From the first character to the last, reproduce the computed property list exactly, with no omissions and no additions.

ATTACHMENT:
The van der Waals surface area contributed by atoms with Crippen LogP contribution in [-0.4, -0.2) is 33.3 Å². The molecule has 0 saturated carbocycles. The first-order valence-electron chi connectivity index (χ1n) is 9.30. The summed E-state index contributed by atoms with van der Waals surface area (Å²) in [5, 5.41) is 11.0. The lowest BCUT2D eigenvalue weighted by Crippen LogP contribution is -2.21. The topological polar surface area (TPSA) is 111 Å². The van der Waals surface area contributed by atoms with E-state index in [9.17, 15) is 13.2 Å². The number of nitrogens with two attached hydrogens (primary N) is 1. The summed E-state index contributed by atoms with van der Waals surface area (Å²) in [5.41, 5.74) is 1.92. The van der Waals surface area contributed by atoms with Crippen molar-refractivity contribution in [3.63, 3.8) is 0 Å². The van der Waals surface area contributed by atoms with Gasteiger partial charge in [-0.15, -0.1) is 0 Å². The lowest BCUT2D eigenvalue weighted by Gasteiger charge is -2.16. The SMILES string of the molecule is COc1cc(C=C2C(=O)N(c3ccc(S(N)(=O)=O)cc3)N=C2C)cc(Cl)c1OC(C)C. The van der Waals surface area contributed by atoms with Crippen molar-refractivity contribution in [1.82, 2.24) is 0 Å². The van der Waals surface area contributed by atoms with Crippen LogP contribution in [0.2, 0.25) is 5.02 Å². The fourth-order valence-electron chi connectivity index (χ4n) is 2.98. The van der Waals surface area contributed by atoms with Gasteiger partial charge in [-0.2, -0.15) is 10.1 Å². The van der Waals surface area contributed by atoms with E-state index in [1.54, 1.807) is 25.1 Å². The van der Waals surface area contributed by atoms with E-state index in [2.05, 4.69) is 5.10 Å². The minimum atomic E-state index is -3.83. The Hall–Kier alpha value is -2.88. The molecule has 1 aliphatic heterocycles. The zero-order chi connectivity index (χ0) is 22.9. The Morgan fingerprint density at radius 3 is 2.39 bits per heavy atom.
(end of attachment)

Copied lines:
The van der Waals surface area contributed by atoms with Crippen LogP contribution in [-0.4, -0.2) is 33.3 Å². The molecule has 0 saturated carbocycles. The first-order valence-electron chi connectivity index (χ1n) is 9.30. The summed E-state index contributed by atoms with van der Waals surface area (Å²) in [5, 5.41) is 11.0. The lowest BCUT2D eigenvalue weighted by Crippen LogP contribution is -2.21. The topological polar surface area (TPSA) is 111 Å². The van der Waals surface area contributed by atoms with E-state index in [9.17, 15) is 13.2 Å². The number of nitrogens with two attached hydrogens (primary N) is 1. The summed E-state index contributed by atoms with van der Waals surface area (Å²) in [5.41, 5.74) is 1.92. The van der Waals surface area contributed by atoms with Crippen molar-refractivity contribution in [3.63, 3.8) is 0 Å². The van der Waals surface area contributed by atoms with Gasteiger partial charge in [-0.15, -0.1) is 0 Å². The lowest BCUT2D eigenvalue weighted by Gasteiger charge is -2.16. The SMILES string of the molecule is COc1cc(C=C2C(=O)N(c3ccc(S(N)(=O)=O)cc3)N=C2C)cc(Cl)c1OC(C)C. The van der Waals surface area contributed by atoms with Crippen molar-refractivity contribution in [1.82, 2.24) is 0 Å². The van der Waals surface area contributed by atoms with Crippen LogP contribution in [0.2, 0.25) is 5.02 Å². The fourth-order valence-electron chi connectivity index (χ4n) is 2.98. The van der Waals surface area contributed by atoms with Gasteiger partial charge in [-0.2, -0.15) is 10.1 Å². The van der Waals surface area contributed by atoms with E-state index in [1.54, 1.807) is 25.1 Å². The van der Waals surface area contributed by atoms with E-state index in [2.05, 4.69) is 5.10 Å². The minimum atomic E-state index is -3.83. The Hall–Kier alpha value is -2.88. The molecule has 1 aliphatic heterocycles. The zero-order chi connectivity index (χ0) is 22.9. The Morgan fingerprint density at radius 3 is 2.39 bits per heavy atom.